Robert J. Bryson-Richardson

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Somites are transient, mesodermally derived structures that give rise to a number of different cell types within the vertebrate embryo. To achieve this, somitic cells are partitioned into lineage-restricted domains, whose fates are determined by signals secreted from adjacent tissues. While the molecular nature of many of the inductive signals that trigger(More)
Mutations in the human laminin alpha2 (LAMA2) gene result in the most common form of congenital muscular dystrophy (MDC1A). There are currently three models for the molecular basis of cellular pathology in MDC1A: (i) lack of LAMA2 leads to sarcolemmal weakness and failure, followed by cellular necrosis, as is the case in Duchenne muscular dystrophy (DMD);(More)
A class of recessive lethal zebrafish mutations has been identified in which normal skeletal muscle differentiation is followed by a tissue-specific degeneration that is reminiscent of the human muscular dystrophies. Here, we show that one of these mutations, sapje, disrupts the zebrafish orthologue of the X-linked human Duchenne muscular dystrophy (DMD)(More)
Linkage analysis is a successful procedure to associate diseases with specific genomic regions. These regions are often large, containing hundreds of genes, which make experimental methods employed to identify the disease gene arduous and expensive. We present two methods to prioritize candidates for further experimental study: Common Pathway Scanning (CPS)(More)
The molecular, genetic and cellular bases for skeletal muscle growth and regeneration have been recently documented in a number of vertebrate species. These studies highlight the role of transient subcompartments of the early somite as a source of distinct waves of myogenic precursors. Individual myogenic progenitor populations undergo a complex series of(More)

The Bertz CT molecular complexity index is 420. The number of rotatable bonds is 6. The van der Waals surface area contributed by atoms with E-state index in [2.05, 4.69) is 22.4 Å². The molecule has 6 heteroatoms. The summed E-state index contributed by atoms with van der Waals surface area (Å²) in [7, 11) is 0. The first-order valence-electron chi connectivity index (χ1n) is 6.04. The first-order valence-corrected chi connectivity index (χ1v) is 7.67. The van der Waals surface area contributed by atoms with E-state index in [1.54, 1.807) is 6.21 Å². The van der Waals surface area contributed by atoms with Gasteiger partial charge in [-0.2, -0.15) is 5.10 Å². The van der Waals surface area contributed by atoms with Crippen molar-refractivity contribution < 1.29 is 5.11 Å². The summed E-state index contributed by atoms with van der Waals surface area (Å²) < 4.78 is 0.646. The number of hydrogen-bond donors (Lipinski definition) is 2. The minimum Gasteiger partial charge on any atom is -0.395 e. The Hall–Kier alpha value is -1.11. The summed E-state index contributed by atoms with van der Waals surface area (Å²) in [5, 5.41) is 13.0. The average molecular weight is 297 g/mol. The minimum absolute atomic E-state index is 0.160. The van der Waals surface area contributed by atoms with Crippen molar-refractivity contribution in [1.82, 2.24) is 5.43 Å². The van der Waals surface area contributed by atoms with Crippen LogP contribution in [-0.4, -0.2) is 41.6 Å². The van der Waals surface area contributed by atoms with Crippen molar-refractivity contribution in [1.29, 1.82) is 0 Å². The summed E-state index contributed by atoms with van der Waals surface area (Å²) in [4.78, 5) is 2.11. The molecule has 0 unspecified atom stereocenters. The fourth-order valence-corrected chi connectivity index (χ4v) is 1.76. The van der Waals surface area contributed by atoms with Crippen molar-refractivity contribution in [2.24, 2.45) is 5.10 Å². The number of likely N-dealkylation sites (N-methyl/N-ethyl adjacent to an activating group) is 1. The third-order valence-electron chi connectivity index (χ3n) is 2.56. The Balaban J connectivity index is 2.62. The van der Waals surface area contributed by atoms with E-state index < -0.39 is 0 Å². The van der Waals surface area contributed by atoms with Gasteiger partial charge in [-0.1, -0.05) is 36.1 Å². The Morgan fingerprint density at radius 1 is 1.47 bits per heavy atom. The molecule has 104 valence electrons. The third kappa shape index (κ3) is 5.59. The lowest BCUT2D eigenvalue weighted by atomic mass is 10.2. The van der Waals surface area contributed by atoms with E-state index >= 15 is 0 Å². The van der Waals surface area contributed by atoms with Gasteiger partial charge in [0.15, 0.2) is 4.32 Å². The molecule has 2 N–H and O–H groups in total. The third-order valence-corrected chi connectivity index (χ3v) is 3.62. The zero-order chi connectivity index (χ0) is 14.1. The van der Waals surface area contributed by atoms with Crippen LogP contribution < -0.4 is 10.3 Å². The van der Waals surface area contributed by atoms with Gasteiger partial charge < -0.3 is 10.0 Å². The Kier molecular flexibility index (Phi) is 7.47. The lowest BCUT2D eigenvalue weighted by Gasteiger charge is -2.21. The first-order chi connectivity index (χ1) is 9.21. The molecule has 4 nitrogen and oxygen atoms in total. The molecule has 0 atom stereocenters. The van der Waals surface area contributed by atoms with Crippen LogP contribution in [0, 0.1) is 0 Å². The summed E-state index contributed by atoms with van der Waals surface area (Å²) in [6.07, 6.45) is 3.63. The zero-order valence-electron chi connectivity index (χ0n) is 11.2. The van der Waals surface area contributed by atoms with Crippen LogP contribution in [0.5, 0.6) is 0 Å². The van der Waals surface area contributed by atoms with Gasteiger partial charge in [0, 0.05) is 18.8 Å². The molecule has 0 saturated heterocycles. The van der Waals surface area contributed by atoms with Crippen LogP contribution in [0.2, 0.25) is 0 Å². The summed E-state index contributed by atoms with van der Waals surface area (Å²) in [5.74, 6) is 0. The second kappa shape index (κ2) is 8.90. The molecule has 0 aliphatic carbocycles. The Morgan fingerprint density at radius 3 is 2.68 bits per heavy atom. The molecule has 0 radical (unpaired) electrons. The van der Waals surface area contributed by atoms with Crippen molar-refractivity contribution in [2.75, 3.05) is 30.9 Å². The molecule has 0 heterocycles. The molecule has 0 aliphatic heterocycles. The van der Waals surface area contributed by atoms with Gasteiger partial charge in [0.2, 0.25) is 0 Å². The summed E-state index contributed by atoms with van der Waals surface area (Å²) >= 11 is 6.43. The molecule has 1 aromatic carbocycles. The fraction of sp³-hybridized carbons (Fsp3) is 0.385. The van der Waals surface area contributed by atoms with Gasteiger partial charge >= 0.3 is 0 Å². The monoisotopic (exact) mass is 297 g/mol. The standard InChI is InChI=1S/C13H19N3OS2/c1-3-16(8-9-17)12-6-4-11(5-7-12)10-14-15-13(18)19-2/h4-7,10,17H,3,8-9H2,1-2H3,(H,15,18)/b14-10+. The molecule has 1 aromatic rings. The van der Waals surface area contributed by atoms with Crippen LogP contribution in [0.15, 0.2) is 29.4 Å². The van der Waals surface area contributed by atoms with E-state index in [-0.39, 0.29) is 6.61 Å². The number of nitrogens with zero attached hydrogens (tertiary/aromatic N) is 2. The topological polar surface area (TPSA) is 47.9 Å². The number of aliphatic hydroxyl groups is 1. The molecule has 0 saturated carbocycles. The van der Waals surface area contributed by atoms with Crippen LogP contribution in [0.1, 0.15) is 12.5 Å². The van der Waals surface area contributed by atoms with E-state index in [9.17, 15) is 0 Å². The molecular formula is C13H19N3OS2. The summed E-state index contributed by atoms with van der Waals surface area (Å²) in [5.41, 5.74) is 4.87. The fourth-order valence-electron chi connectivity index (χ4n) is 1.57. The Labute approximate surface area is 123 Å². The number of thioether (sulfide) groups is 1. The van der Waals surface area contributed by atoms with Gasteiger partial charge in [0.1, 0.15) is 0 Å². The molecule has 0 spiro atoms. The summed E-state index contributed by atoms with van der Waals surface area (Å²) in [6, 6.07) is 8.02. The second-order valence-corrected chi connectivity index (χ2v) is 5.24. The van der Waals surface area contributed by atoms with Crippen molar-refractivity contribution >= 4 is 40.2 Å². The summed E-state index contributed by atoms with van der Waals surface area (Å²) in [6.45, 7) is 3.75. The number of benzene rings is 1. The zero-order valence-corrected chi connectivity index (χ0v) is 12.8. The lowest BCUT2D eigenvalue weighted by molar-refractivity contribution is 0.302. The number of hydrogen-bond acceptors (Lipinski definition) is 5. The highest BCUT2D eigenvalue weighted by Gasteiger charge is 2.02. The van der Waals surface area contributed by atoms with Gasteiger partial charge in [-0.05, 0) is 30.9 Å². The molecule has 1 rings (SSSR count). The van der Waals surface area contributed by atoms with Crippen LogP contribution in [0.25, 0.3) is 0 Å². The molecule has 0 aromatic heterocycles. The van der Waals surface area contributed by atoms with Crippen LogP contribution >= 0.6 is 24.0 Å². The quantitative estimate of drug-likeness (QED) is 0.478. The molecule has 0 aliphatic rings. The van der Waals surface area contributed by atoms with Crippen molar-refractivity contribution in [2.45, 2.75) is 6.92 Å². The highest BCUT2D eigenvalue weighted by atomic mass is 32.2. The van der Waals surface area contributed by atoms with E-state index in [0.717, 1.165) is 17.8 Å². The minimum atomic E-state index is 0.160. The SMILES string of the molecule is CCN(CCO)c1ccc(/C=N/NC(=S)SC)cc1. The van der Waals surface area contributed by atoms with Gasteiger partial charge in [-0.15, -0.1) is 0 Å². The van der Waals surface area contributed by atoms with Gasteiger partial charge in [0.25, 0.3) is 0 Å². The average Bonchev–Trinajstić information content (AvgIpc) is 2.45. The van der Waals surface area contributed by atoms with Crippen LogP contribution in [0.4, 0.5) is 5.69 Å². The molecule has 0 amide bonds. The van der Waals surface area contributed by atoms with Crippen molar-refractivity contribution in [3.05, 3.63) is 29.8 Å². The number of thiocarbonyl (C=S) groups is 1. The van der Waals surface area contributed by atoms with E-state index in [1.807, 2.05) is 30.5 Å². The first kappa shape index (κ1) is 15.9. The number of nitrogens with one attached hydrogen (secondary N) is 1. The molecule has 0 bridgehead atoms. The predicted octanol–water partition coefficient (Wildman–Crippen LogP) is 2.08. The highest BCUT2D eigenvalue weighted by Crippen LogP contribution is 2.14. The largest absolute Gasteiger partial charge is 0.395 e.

In the zebrafish embryo, two distinct classes of muscle fibers have been described in the forming myotome that arise from topographically separable precursor populations. Based entirely on cross-reactivity with antibodies raised against mammalian and chick myosin heavy chain isoforms slow twitch muscle has been shown to arise exclusively from "adaxial"(More)
Zebrafish are an excellent genetic model system for studying developmental and physiological processes. Pigment patterns in zebrafish are affected by mutations in three types of chromatophores. The behavior of these cells is influenced by alpha-melanocyte-stimulating hormone (alphaMSH) and melanin-concentrating hormone (MCH). Mammals have five alphaMSH(More)
Somites give rise to a number of different embryonic cell types, including the precursors of skeletal muscle populations. The lateral aspect of amniote and fish somites have been shown to give rise specifically to hypaxial muscle, including the appendicular muscle that populates fins and limbs. We have investigated the morphogenetic basis for formation of(More)
Slow-twitch muscle fibers of the zebrafish myotome undergo a unique set of morphogenetic cell movements. During embryogenesis, slow-twitch muscle derives from the adaxial cells, a layer of paraxial mesoderm that differentiates medially within the myotome, immediately adjacent to the notochord. Subsequently, slow-twitch muscle cells migrate through the(More)